A pretty good first Syracuse Rocket Club launch of the season today. Good turnout. Skies were overcast, but the rain held off until we were about done at around 3:30. Winds were as close to dead calm as you get.
Kenny came with me; as is typical these days, he flew his Ventris on an F15-6 (lovely slow launch) and that was it.
Me, I started off with the LOC Precision Fantom Mini that was one of Mark Riffle’s donations to the club last year, partly because Mark was there visiting from Massachusetts.
Feeling optimistic, I put a C6-5 in it — something Mark said he never did. “Do you want it back?” someone asked; “I don’t care” I replied. Then I realized I did, because it had my Top Flight Thin Mil 12″ chute in it. No worries though. It stayed in sight the whole time and came down not too far away. Very wiggly flight though.
Next I prepped my Estes The Dude. Given the lack of wind I figured this would be a great day to fly it. And it probably would have been. The Dude had trouble keeping its firm, erect form, however. I couldn’t locate the leak on the field. So that flight got scratched.
Instead, for my second flight, I got out my Estes Loadstar II. The theme for the launch was staging, and after I’d put my rocket on the pad someone reminded me the contest of the month was 2-stage spot landing, so I called it a contest flight. Rather surprisingly it came down fairly close to the pin. Our tape measure was tangled and out of commission, so we paced off distances, and mine was 29 paces. Turned out to be a winner.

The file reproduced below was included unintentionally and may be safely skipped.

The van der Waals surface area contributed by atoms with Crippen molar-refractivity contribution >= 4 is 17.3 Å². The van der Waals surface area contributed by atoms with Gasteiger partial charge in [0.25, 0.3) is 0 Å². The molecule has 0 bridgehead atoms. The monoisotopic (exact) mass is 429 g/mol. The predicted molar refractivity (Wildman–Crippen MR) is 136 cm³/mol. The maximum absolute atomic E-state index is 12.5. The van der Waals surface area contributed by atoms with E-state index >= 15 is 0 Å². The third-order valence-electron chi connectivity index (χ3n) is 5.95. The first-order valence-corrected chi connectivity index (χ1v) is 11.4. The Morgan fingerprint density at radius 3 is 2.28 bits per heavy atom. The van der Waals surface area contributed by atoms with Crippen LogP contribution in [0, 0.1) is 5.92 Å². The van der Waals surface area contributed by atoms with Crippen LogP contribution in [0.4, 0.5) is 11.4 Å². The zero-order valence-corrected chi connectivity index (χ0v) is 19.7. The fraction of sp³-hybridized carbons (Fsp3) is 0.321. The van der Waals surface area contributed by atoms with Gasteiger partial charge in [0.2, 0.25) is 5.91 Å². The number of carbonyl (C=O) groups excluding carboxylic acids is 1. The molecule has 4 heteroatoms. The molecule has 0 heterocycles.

Flight #3 was the scratch B3S2, another contest entry, this time for the year’s first (of 6) B streamer spot landing contest. The good news is it landed pretty close to the target. The bad news is it got there via a motor cato.
You can see the ejected motor mount just above the sawhorse there, with the streamer flying. The explosion took out one of the rear eject motor mount rings and put a small hole in the bulkhead. In addition the cap on the adjustable nose weight container somehow came off, and seemingly took some plastic bits with it such that it wouldn’t go on again. The body and fins survived fine, but the rest will need rebuilding. To make matters worse, when the motor blew the B3S2 hit the rocket two rods over and knocked it to the ground, tearing its launch lugs loose. What a MESS!
So to stay in the running for the contest I flew the Fantom Mini again, this time on a B4-4. A pretty lame entry but good enough. It flew more steadily this time. 78 paces from the target, I think, which was not a win but I’m not sure there was more than one other entry, so it was second or maybe third.
So four rockets up, one of them twice, and three recovered without damage… pretty good.